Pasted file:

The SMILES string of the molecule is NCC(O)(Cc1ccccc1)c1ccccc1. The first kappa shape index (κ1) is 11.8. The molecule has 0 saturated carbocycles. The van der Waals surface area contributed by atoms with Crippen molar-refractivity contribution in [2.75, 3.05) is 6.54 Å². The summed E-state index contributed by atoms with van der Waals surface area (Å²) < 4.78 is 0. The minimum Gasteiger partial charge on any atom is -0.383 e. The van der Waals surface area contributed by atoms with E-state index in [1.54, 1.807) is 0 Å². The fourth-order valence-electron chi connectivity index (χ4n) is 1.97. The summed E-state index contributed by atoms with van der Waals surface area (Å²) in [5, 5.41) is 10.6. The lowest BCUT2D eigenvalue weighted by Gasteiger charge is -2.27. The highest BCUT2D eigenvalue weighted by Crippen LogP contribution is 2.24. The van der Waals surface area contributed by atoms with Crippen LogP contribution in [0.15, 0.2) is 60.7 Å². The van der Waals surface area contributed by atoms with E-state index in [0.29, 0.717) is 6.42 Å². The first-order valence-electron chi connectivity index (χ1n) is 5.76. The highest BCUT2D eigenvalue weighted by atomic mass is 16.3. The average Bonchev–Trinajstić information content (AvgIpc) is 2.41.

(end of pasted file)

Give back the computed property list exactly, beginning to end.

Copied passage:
The SMILES string of the molecule is NCC(O)(Cc1ccccc1)c1ccccc1. The first kappa shape index (κ1) is 11.8. The molecule has 0 saturated carbocycles. The van der Waals surface area contributed by atoms with Crippen molar-refractivity contribution in [2.75, 3.05) is 6.54 Å². The summed E-state index contributed by atoms with van der Waals surface area (Å²) < 4.78 is 0. The minimum Gasteiger partial charge on any atom is -0.383 e. The van der Waals surface area contributed by atoms with E-state index in [1.54, 1.807) is 0 Å². The fourth-order valence-electron chi connectivity index (χ4n) is 1.97. The summed E-state index contributed by atoms with van der Waals surface area (Å²) in [5, 5.41) is 10.6. The lowest BCUT2D eigenvalue weighted by Gasteiger charge is -2.27. The highest BCUT2D eigenvalue weighted by Crippen LogP contribution is 2.24. The van der Waals surface area contributed by atoms with Crippen LogP contribution in [0.15, 0.2) is 60.7 Å². The van der Waals surface area contributed by atoms with E-state index in [0.29, 0.717) is 6.42 Å². The first-order valence-electron chi connectivity index (χ1n) is 5.76. The highest BCUT2D eigenvalue weighted by atomic mass is 16.3. The average Bonchev–Trinajstić information content (AvgIpc) is 2.41.